“In the spider-web of facts, many a truth is strangled.”
~ Paul Eldridge
Thank God (go ahead, pick one. No, really, it’s OK) for Podcasts. I spend 10+ hours a week commuting to and from work, and I do believe that I’d go absolutely snake-shit if I didn’t have a solid library of downloads to rely on to get me through.
What I’ve provided here are some links that might be of interest, pertaining to the recent publication of the JUPITER study in the New England Journal of Medicine. In true TTP fashion, I attempted, best I could, to listen to (and read, as well) all sides of the debate with an open mind. Here is some of the stuff I sifted through in order to come to my current stance on this subject.
The following insightful interviews are courtesy of The People’s Pharmacy:
Extended Interview with Nortin Hadler, MD, Professor of Medicine, Microbiology and Immunology at the University of North Carolina at Chapel Hill. He is attending rheumatologist at UNC Hospitals.
Extended Interview with Paul Ridker, MD, Professor of Medicine at the Harvard Medical School and Director of the Center for Cardiovascular Disease Prevention at the Brigham & Women’s Hospital in Boston, MA. He led the JUPITER trial of Crestor against CRP.
Extended Interview with Stephen Sinatra, MD, FACC, cardiologist at the New England Heart Center in Manchester, CT.
This is a good trio of interviews, because you’ll hear the pro, the con and the “sensible center” of the Crestor (statin)/CRP (C-reactive protein) debate, related to their (purported) relationship to heart attack and stroke.
Additionally, Richard, at Free the Animal, posted about the JUPITER study here. Also included in this post is some good-to-know information about about my one of my favorite foods — eggs. And eggs vis-a-vis the cholesterol issue. Which leads us back again, full circle, to the whole JUPITER study debate. If you’ve got the time and want to delve deeper into this debate, a good place to start is here, courtesy of Junkfood Science.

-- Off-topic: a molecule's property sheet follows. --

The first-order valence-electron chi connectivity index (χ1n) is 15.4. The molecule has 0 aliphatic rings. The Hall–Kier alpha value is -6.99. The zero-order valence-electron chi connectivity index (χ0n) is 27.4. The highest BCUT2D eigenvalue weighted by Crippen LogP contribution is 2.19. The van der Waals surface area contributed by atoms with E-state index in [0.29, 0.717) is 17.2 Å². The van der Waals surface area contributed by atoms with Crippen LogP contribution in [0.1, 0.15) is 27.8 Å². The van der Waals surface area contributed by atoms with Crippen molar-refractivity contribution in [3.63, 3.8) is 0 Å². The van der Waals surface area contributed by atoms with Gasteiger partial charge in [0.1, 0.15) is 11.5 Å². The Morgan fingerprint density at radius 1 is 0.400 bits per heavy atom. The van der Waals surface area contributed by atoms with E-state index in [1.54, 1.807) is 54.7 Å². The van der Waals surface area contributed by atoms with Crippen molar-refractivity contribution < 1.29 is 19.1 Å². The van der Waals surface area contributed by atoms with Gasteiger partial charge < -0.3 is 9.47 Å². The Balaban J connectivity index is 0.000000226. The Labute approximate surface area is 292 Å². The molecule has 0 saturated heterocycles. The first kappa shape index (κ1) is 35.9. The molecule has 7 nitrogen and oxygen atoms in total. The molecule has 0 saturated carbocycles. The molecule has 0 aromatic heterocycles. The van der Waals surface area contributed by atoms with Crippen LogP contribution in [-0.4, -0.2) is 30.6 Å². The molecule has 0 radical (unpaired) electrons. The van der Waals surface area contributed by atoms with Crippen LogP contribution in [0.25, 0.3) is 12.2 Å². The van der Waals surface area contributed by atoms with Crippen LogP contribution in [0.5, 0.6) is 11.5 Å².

So what are we to make of all of this? And more specifically, what can we control?
After listening to/reading all sides in this debate, it seems obvious to me that, practically speaking, what we need to control — and what is perfectly within our power to control — is inflammation. And for the most part, that troublesome inflammation within our bodies is brought on by poor lifestyle choices. I won’t waste time mentioning the obvious culprits here (smoking, excessive drinking, chronically elevated stress levels, sleep deprivation, etc.) — I mean, c’mon, right? But aside from eliminating those sources of inflammation, the next obvious source is diet related. Cut the bad carbs, cut the grains. Eat the way of the hunter-gatherer. Really, the answer to preventing these “diseases of inflammation” is just so astonishingly simple. I would add, too, that this also lends credence to Art DeVany’s notion (and one that I have adopted) of avoiding a chronic inflammatory response as a result of poorly selected exercise regimens. The long, drawn-out, punishing sessions are futile — both as related to performance and health. Hit it hard, hit it infrequently, and go home and rest.